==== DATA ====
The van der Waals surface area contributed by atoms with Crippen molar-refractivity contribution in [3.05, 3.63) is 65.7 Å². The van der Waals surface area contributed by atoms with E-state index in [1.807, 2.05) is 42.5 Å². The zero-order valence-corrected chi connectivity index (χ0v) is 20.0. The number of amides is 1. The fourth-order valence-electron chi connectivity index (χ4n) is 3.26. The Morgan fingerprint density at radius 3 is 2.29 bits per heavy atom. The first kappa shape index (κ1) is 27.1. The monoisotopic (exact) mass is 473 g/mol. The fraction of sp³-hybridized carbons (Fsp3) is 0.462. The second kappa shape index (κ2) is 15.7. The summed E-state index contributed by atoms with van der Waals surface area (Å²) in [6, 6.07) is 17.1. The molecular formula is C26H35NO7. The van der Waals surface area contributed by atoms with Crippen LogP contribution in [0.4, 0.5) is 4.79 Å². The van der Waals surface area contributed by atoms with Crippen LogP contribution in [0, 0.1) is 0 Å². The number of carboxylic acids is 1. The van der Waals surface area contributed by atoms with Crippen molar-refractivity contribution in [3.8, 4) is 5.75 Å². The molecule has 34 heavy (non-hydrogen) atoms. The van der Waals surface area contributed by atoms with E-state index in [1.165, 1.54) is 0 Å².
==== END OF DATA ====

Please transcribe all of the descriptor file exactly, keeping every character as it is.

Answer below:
The van der Waals surface area contributed by atoms with Crippen molar-refractivity contribution in [3.05, 3.63) is 65.7 Å². The van der Waals surface area contributed by atoms with E-state index in [1.807, 2.05) is 42.5 Å². The zero-order valence-corrected chi connectivity index (χ0v) is 20.0. The number of amides is 1. The fourth-order valence-electron chi connectivity index (χ4n) is 3.26. The Morgan fingerprint density at radius 3 is 2.29 bits per heavy atom. The first kappa shape index (κ1) is 27.1. The monoisotopic (exact) mass is 473 g/mol. The fraction of sp³-hybridized carbons (Fsp3) is 0.462. The second kappa shape index (κ2) is 15.7. The summed E-state index contributed by atoms with van der Waals surface area (Å²) in [6, 6.07) is 17.1. The molecular formula is C26H35NO7. The van der Waals surface area contributed by atoms with Crippen LogP contribution in [0.4, 0.5) is 4.79 Å². The van der Waals surface area contributed by atoms with Crippen LogP contribution in [0, 0.1) is 0 Å². The number of carboxylic acids is 1. The van der Waals surface area contributed by atoms with Crippen molar-refractivity contribution in [3.8, 4) is 5.75 Å². The molecule has 34 heavy (non-hydrogen) atoms. The van der Waals surface area contributed by atoms with E-state index in [1.165, 1.54) is 0 Å².